• Kyle Sooley-Brookings

A Look Back at the Saguenay Flood


From July 18 to 21, 1996 the Saguenay Flood became one of Canada's costliest natural disasters.


The Saguenay River, located in Quebec, drains Lac Saint-Jean in the Laurentian Highlands, leaving at Alma and running east; the city of Saguenay is located on the river. It drains into the Saint Lawrence River. Tadoussac is located on the northeast bank at this site.


The flood was caused by a series of flash floods. Problems started after two weeks of constant rain, which severely engorged soils, rivers and reservoirs.


Over 8 feet of water flooded parts of Chicoutimi and La Baie, completely levelling an entire neighbourhood. More than 16,000 people were evacuated. The official death toll was seven, but other sources cite ten.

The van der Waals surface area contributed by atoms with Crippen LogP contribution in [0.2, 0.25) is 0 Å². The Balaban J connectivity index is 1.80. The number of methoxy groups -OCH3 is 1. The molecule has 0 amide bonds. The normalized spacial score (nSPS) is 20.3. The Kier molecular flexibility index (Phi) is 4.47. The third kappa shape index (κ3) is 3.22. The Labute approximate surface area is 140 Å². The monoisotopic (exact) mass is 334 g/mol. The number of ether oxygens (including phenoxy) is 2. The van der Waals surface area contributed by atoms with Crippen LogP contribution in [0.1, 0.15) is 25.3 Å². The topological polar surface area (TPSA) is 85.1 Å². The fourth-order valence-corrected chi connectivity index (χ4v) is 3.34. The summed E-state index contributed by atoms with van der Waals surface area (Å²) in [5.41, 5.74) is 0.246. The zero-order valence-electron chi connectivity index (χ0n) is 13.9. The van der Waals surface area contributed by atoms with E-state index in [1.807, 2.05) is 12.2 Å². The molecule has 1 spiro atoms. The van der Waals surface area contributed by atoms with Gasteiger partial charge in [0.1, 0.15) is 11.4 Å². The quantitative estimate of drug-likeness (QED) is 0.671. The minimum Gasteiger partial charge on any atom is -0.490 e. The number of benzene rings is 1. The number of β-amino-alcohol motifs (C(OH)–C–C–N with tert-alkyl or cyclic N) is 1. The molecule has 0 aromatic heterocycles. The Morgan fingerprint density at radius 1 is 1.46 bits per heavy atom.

Estimates reach CA$1.5 billion in damages, a cost made greater by the disaster's occurrence at the height of the tourist season. 488 homes were destroyed, 1,230 damaged, and 16,000 people evacuated from the entire area. An additional ten persons died in the mudslides produced by the incredible rain.


An unexpected effect of the flood was to cover the heavily contaminated sediments at the bottom of the river with 10 to 50 centimetres of new, relatively clean sediments.


Research has shown that the old sediments are no longer a threat to ecosystems.


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